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The Search for the Kabayan Fire Mummies

As the bus swayed along the scenic rough road in Bokod, Benguet, I find myself feeling an odd mix of amusement and boredom. Me and two friend have been traveling since 11:00 PM the previous day and I haven’t slept much. It was already past 2:00 PM and we were still making our way through remote communities, passing through cliffs squeezed between mountains. The views were amazing but my ass was in pain. "Are we there yet?”. I sighed as I slumped on my elbow with my head out the window. We passed an area where clouds kissed the vast mountains that stretched for kilometers. It was astonishing that a community exists where this arduous journey ends.

After an hour or so, the bus made its final stop in front of the tourist center in Kabayan. Yay! I excitedly climbed down to stretch and take in our surroundings. The town is quiet. There weren't any other visitors in site and we received curious, friendly looks from the by-standers.

Everywhere we turned our heads, there were mountains! Even if the town is lined up with several 2-story buildings and humble establishments, it still gave off a rustic vibe. 

We asked around for a place to stay and we were directed to the Kabayan Coop Lodge, a few blocks from the tourist center (200 Pesos/head). After settling down, we walked to the Opdas Cave which is less than a 15 minute walk from where we were. It contains piles of skulls over stone shelves. It's estimated to be about 500-1,000 years old based on a tests done by Tokyo University.  There we met the amiable family of Baban Berong who discovered the cave in 1971. 

Our last stop for the day was the Kabayan National Museum which is situated in an elevated rough road behind mountains. Its structure reminded me of a chalet rather than a museum.  

Photo Courtesy of Ryan Tan
We retired early in the night as we agreed to meet with our guide at 7:00 AM. The plan was to traverse from Barangay Poblacion up to Mt. Timbak to see more mummies. Based from our research, estimated trekking time would be 6 hours through an uphill trail. I was excited and nervous. I haven’t done a hard hike in months.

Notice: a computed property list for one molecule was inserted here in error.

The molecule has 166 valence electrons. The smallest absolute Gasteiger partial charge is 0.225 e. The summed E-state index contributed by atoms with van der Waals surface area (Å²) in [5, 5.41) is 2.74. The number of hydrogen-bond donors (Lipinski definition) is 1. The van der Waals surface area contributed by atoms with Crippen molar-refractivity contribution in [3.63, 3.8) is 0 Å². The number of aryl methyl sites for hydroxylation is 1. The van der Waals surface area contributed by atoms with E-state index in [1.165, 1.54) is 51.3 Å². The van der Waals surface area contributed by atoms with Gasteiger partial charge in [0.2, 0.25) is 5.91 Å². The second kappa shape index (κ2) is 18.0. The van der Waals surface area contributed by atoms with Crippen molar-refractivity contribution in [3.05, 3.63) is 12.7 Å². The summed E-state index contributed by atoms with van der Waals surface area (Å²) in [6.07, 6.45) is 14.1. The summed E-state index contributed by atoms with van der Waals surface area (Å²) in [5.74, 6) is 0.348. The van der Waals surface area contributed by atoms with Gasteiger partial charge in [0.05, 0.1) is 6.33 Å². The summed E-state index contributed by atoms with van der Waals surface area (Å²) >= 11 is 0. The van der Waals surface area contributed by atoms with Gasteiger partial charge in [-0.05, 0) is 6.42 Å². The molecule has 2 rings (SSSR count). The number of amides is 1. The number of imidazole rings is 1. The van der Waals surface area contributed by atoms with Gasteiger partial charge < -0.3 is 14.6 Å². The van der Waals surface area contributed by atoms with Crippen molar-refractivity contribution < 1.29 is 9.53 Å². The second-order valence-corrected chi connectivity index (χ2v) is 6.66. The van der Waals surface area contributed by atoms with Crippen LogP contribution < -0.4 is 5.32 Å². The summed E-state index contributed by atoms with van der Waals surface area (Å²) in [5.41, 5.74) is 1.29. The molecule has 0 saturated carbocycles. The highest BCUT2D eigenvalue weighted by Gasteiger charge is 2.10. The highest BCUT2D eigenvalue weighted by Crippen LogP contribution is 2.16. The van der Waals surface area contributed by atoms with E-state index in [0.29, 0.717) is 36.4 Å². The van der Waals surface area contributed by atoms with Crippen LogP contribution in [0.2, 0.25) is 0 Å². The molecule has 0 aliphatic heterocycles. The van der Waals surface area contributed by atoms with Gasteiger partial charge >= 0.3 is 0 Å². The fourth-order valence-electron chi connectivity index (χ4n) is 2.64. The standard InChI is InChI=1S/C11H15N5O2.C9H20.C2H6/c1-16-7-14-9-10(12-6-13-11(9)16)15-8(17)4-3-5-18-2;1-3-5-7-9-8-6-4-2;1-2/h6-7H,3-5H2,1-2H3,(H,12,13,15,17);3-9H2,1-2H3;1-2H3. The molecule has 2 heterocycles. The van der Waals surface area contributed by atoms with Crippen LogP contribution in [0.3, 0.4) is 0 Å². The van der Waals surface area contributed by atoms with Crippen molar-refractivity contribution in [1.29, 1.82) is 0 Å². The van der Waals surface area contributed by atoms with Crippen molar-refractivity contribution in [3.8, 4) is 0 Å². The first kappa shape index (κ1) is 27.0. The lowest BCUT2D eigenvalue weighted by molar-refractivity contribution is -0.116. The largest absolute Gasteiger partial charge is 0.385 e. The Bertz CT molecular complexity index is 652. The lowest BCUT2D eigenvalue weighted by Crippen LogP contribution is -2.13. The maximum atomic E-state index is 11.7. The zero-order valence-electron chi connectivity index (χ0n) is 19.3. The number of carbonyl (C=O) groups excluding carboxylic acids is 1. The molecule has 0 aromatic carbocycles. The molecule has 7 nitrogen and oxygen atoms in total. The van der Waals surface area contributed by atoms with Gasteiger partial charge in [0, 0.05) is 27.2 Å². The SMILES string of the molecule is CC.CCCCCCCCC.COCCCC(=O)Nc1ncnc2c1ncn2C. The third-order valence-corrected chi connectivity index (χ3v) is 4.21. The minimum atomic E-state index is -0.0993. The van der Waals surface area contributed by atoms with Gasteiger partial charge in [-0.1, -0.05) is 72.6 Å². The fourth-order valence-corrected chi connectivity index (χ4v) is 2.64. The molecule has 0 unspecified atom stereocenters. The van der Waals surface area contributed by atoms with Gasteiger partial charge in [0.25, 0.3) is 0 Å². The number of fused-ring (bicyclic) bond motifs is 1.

It started off as an easy stroll down the mountains, passing cliffs with views of terraces planted with various crops. Agno River which supplies water to the Ambuklao Dam can also be seen, slinking across valleys. Air was cold and there were hardly any people in sight. As an avid hiker, I was having the time of my life!

We headed to Tinongchol Burial Rock which is a 3-storey boulder with holes where you can see coffins of deceased Ibalois. After taking photos, we resumed our hike and saw the inclined road ahead. We decided to rest at a view deck where we can see terraces and the rest of Kabayan.

After several minutes, the road started snaked upwards a rocky terrain. It's very reminiscent of the infamous long, winding, torturous trails of Mt. Tapulao in Zambales. What set the Kabayan trail apart were the picturesque mountain landscapes that became more breathtaking as we moved to a higher elevation. Total trekking time lasted 5 hours before we finally decided to knock at a local’s place, the only inhabited home we found during our hike. Our guide negotiated to rent out their jeep for a ride to Mt. Timbac. It was a wise decision because we weren’t even halfway to our destination.

Photo Courtesy of Ryan Tan
We rocked inside the vehicle for 30 minutes as we made our way up Mt. Timbac. Finally, we got to the caretaker’s house who keeps the key to the caves. It was another 15 minute hike down a series of stone steps. It started to drizzle and the fog was building everywhere. Though we were tired and haven’t consumed any substantial food since last night’s dinner, the tranquil atmosphere was enough to appease our hungry tummies.

We finally got to the caves where we encountered a signage – “No Picture Taking”, so I respected that. Even if I was amazed to find mummies in such a remote location, I treat them like departed loved ones. I wouldn’t want anyone removing the lid off a coffin for the sake of a wacky souvenir shot.

Our hike to Mt. Timbac took much longer than the time we spent viewing the burial grounds or the mummies but all of it was trivial because of the rewarding mountainous scenery. This definitely made its mark as one of the best hiking trails I've ever done. :) 

We capped off our weekend adventure by hailing a bus to Baguio at Kilometer 55. At Flying Gecko along Session Road, we gorged on comfort food and drinks to celebrate our fun-filled weekend.

My friend also wrote about our trip in a more scholarly tone. (Use of an online dictionary to peruse his article is advised, haha!) . Read about it at EAZY Traveler (Travel tips included).

Travel Reminders:
  • Avoid disruptive noise when walking around Kabayan.
  • Please treat the mummies as if you are visiting a departed love one. They are not art pieces or sculptures. They were people who once lived! 

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